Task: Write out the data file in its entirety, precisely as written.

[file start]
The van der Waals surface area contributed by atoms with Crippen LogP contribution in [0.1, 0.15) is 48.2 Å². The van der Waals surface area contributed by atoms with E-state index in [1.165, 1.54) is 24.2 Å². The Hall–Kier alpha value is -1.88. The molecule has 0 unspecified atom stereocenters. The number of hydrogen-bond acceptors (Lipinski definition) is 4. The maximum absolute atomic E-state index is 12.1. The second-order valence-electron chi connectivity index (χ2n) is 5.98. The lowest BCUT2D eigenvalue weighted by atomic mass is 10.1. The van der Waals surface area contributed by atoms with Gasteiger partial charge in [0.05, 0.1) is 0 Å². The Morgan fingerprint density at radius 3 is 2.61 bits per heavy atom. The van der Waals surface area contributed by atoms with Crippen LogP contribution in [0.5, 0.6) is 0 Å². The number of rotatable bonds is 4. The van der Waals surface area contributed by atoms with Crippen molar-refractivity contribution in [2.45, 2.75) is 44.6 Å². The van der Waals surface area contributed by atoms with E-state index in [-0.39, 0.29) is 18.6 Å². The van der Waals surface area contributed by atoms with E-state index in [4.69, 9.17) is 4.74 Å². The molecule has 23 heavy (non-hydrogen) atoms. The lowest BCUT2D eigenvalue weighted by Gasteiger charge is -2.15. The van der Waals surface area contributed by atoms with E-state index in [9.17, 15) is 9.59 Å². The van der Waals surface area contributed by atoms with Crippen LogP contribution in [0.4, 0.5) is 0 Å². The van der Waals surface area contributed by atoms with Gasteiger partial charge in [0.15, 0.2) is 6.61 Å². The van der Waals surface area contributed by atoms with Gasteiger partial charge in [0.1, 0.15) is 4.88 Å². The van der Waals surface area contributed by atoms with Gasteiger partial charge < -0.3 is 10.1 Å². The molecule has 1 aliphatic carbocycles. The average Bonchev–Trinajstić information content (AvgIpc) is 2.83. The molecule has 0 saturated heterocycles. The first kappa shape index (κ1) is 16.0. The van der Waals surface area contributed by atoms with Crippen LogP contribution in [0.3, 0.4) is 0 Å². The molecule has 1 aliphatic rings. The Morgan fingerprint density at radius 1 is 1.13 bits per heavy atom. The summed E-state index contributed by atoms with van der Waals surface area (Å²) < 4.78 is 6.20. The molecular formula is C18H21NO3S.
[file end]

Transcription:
The van der Waals surface area contributed by atoms with Crippen LogP contribution in [0.1, 0.15) is 48.2 Å². The van der Waals surface area contributed by atoms with E-state index in [1.165, 1.54) is 24.2 Å². The Hall–Kier alpha value is -1.88. The molecule has 0 unspecified atom stereocenters. The number of hydrogen-bond acceptors (Lipinski definition) is 4. The maximum absolute atomic E-state index is 12.1. The second-order valence-electron chi connectivity index (χ2n) is 5.98. The lowest BCUT2D eigenvalue weighted by atomic mass is 10.1. The van der Waals surface area contributed by atoms with Gasteiger partial charge in [0.05, 0.1) is 0 Å². The Morgan fingerprint density at radius 3 is 2.61 bits per heavy atom. The van der Waals surface area contributed by atoms with Crippen LogP contribution in [0.5, 0.6) is 0 Å². The number of rotatable bonds is 4. The van der Waals surface area contributed by atoms with Crippen molar-refractivity contribution in [2.45, 2.75) is 44.6 Å². The van der Waals surface area contributed by atoms with E-state index in [-0.39, 0.29) is 18.6 Å². The van der Waals surface area contributed by atoms with E-state index in [4.69, 9.17) is 4.74 Å². The molecule has 23 heavy (non-hydrogen) atoms. The lowest BCUT2D eigenvalue weighted by Gasteiger charge is -2.15. The van der Waals surface area contributed by atoms with E-state index in [9.17, 15) is 9.59 Å². The van der Waals surface area contributed by atoms with Crippen LogP contribution in [0.4, 0.5) is 0 Å². The van der Waals surface area contributed by atoms with Gasteiger partial charge in [0.15, 0.2) is 6.61 Å². The van der Waals surface area contributed by atoms with Gasteiger partial charge in [0.1, 0.15) is 4.88 Å². The van der Waals surface area contributed by atoms with Gasteiger partial charge < -0.3 is 10.1 Å². The molecule has 1 aliphatic carbocycles. The average Bonchev–Trinajstić information content (AvgIpc) is 2.83. The molecule has 0 saturated heterocycles. The first kappa shape index (κ1) is 16.0. The van der Waals surface area contributed by atoms with Crippen LogP contribution in [0.3, 0.4) is 0 Å². The molecule has 1 aliphatic rings. The Morgan fingerprint density at radius 1 is 1.13 bits per heavy atom. The summed E-state index contributed by atoms with van der Waals surface area (Å²) < 4.78 is 6.20. The molecular formula is C18H21NO3S.